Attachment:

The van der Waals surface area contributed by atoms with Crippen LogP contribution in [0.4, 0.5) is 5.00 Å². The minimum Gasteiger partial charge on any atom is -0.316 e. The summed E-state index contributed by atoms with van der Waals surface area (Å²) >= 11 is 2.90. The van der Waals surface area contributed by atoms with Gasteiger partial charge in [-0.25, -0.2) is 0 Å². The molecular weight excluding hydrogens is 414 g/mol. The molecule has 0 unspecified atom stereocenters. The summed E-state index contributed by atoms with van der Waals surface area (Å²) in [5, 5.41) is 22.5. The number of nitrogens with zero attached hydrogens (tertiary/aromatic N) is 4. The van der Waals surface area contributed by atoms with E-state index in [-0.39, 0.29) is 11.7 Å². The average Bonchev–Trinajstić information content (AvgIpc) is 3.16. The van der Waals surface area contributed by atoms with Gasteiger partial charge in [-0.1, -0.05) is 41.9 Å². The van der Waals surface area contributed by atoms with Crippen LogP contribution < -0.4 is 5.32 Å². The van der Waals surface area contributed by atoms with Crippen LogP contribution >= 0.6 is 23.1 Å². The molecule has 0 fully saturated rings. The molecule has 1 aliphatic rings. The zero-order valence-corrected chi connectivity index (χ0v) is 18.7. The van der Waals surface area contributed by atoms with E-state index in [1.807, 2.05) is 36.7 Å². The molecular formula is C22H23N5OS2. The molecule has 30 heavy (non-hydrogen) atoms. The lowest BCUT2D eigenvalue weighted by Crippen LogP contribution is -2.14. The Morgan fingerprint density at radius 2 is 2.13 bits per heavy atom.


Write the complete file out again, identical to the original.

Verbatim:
The van der Waals surface area contributed by atoms with Crippen LogP contribution in [0.4, 0.5) is 5.00 Å². The minimum Gasteiger partial charge on any atom is -0.316 e. The summed E-state index contributed by atoms with van der Waals surface area (Å²) >= 11 is 2.90. The van der Waals surface area contributed by atoms with Gasteiger partial charge in [-0.25, -0.2) is 0 Å². The molecular weight excluding hydrogens is 414 g/mol. The molecule has 0 unspecified atom stereocenters. The summed E-state index contributed by atoms with van der Waals surface area (Å²) in [5, 5.41) is 22.5. The number of nitrogens with zero attached hydrogens (tertiary/aromatic N) is 4. The van der Waals surface area contributed by atoms with E-state index in [-0.39, 0.29) is 11.7 Å². The average Bonchev–Trinajstić information content (AvgIpc) is 3.16. The van der Waals surface area contributed by atoms with Gasteiger partial charge in [-0.1, -0.05) is 41.9 Å². The van der Waals surface area contributed by atoms with Crippen LogP contribution < -0.4 is 5.32 Å². The van der Waals surface area contributed by atoms with Crippen LogP contribution >= 0.6 is 23.1 Å². The molecule has 0 fully saturated rings. The molecule has 1 aliphatic rings. The zero-order valence-corrected chi connectivity index (χ0v) is 18.7. The van der Waals surface area contributed by atoms with E-state index in [1.807, 2.05) is 36.7 Å². The molecular formula is C22H23N5OS2. The molecule has 30 heavy (non-hydrogen) atoms. The lowest BCUT2D eigenvalue weighted by Crippen LogP contribution is -2.14. The Morgan fingerprint density at radius 2 is 2.13 bits per heavy atom.